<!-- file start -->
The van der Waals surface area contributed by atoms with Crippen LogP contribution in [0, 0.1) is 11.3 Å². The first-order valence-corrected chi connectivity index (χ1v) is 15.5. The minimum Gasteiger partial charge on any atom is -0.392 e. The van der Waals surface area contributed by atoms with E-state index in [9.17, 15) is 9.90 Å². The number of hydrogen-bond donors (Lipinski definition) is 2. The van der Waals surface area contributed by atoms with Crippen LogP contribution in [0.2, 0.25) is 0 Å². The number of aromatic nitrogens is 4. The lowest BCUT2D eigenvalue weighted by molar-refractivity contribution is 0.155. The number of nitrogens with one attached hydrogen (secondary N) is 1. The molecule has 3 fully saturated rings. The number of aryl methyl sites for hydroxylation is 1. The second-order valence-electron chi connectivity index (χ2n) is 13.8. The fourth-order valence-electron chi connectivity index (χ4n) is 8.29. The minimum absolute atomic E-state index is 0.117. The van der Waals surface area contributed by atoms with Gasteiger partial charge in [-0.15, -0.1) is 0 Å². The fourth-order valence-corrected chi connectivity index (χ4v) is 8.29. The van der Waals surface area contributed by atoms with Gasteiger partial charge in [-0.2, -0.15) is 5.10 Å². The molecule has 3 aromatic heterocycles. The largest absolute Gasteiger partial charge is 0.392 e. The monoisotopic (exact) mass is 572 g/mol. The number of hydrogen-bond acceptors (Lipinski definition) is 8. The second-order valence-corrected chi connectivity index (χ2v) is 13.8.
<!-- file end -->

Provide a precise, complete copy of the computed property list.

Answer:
The van der Waals surface area contributed by atoms with Crippen LogP contribution in [0, 0.1) is 11.3 Å². The first-order valence-corrected chi connectivity index (χ1v) is 15.5. The minimum Gasteiger partial charge on any atom is -0.392 e. The van der Waals surface area contributed by atoms with E-state index in [9.17, 15) is 9.90 Å². The number of hydrogen-bond donors (Lipinski definition) is 2. The van der Waals surface area contributed by atoms with Crippen LogP contribution in [0.2, 0.25) is 0 Å². The number of aromatic nitrogens is 4. The lowest BCUT2D eigenvalue weighted by molar-refractivity contribution is 0.155. The number of nitrogens with one attached hydrogen (secondary N) is 1. The molecule has 3 fully saturated rings. The number of aryl methyl sites for hydroxylation is 1. The second-order valence-electron chi connectivity index (χ2n) is 13.8. The fourth-order valence-electron chi connectivity index (χ4n) is 8.29. The minimum absolute atomic E-state index is 0.117. The van der Waals surface area contributed by atoms with Gasteiger partial charge in [-0.15, -0.1) is 0 Å². The fourth-order valence-corrected chi connectivity index (χ4v) is 8.29. The van der Waals surface area contributed by atoms with Gasteiger partial charge in [-0.2, -0.15) is 5.10 Å². The molecule has 3 aromatic heterocycles. The largest absolute Gasteiger partial charge is 0.392 e. The monoisotopic (exact) mass is 572 g/mol. The number of hydrogen-bond acceptors (Lipinski definition) is 8. The second-order valence-corrected chi connectivity index (χ2v) is 13.8.